“EMPIRE” COPYRIGHT CASE AGAINST FOX REJECTED BY U.S. DISTRICT COURT FOR THIRD TIME AFTER THE 9TH CIRCUIT REVERSED A PREVIOUS DECISION FOR DEFENDANT FOX
Steven T. Lowe
Following up on our August 8, 2018 article entitled “Ninth Circuit Revives Lawsuit Against Fox Regarding ‘Empire’”: On June 14, 2019, U.S. District Judge of the Central District of California, Percy Anderson, again tossed the lawsuit against Fox Television which claimed that plaintiffs’ unproduced “treatment” was the basis of the television show “Empire.” This recent development comes a year after the Ninth Circuit said the plaintiff should be given another chance.
For the third time, and for the same reason, Judge Anderson ruled that plaintiff Jon Astor-White had failed to plausibly claim that “Empire” misappropriated a six-page treatment entitled “King Solomon”: “Despite two additional opportunities to cure those deficiencies [referring to deficiencies in plaintiff’s complaints which Judge Anderson concluded “failed to state a viable claim because King Solomon and Empire were not substantially similar in ways protected by the Copyright Act”], plaintiff and two separate teams of counsel have been unable to do so…As a result, the court concludes that further leave to amend would be futile.” This latest ruling is notable because it follows a decision last August by the Ninth Circuit that revived Astor-White’s case.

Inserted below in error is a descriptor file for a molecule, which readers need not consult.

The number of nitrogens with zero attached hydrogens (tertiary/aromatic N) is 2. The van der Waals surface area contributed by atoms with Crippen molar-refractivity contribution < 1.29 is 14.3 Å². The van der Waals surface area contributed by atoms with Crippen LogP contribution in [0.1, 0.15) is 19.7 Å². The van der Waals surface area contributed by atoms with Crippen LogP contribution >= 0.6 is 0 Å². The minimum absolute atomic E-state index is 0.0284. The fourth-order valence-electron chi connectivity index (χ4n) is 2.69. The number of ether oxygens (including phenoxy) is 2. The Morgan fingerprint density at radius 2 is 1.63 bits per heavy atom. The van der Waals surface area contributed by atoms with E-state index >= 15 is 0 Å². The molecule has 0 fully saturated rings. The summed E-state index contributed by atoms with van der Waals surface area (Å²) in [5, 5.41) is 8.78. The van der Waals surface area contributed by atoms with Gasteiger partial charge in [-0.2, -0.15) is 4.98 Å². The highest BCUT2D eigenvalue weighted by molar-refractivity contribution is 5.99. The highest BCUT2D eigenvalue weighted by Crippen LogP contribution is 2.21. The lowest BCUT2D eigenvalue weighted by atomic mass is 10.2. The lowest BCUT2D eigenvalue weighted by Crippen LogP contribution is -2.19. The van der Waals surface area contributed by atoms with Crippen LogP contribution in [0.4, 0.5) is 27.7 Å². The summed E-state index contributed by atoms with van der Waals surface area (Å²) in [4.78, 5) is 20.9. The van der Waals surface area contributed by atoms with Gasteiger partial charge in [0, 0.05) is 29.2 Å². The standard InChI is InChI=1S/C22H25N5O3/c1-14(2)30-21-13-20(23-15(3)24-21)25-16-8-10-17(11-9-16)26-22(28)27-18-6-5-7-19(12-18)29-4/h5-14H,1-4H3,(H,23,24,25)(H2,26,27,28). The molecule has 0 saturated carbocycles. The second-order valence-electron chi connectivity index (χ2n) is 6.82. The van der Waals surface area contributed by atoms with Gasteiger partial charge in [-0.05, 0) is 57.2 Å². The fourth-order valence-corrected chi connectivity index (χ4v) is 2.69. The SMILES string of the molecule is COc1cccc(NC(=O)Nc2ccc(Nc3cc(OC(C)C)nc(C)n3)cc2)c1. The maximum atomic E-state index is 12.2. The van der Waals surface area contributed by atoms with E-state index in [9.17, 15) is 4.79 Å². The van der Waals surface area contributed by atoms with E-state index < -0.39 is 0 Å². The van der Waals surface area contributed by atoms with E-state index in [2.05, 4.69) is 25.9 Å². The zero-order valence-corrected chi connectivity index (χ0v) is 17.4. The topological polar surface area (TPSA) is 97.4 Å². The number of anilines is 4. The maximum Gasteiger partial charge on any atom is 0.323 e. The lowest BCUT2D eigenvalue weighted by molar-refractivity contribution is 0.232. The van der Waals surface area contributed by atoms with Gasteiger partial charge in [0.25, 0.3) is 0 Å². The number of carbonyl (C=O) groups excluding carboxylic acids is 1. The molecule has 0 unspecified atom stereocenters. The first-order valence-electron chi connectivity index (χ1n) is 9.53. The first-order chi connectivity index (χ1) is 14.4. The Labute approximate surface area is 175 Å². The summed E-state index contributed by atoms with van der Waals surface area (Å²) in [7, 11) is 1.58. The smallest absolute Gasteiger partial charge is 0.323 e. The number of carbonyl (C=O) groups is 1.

In August of 2018, Ninth Circuit Judge Kim Wardlaw, said it was “virtually unheard of” for a federal judge to dismiss a copyright case on the pleadings without any discovery or the advice of experts. Similarly, Judge Wardlaw added, “The district court dismissed this claim on the basis that the storyline in King Solomon and its many similarities with Empire were generic…However, judges have no particular expertise in determining what is and is not generic in cases like these, where the judge could not have seen a similar show at the time it was written.”
After the Ninth Circuit’s ruling, Judge Anderson complied with the appellate court by giving Astor-White two chances to replead his accusations. Both times, the judge wrote “the changes were minimal.” Consequently, Judge Anderson has now again, for the same reasons as the prior two dismissals, tossed the lawsuit based on “lack of substantial similarity in ways protected by the Copyright Act,” and in this author’s opinion, did so in contravention of the current state of copyright law with respect to the test for substantial similarity.
20th Century Fox and the other defendants, including “Empire” creator Lee Daniels, are represented by Daniel M. Petrocelli, Molly M. Lens, Anton Metlitsky and Patrick S. McNally of O’Melveny & Myers LLP.
Astor-White is represented by Lawrence S. Strauss.
The case is Jon Astor-White v. Daniel Strong, et al., case number 2:15-cv-06326, in the U.S. District Court for the Central District of California.
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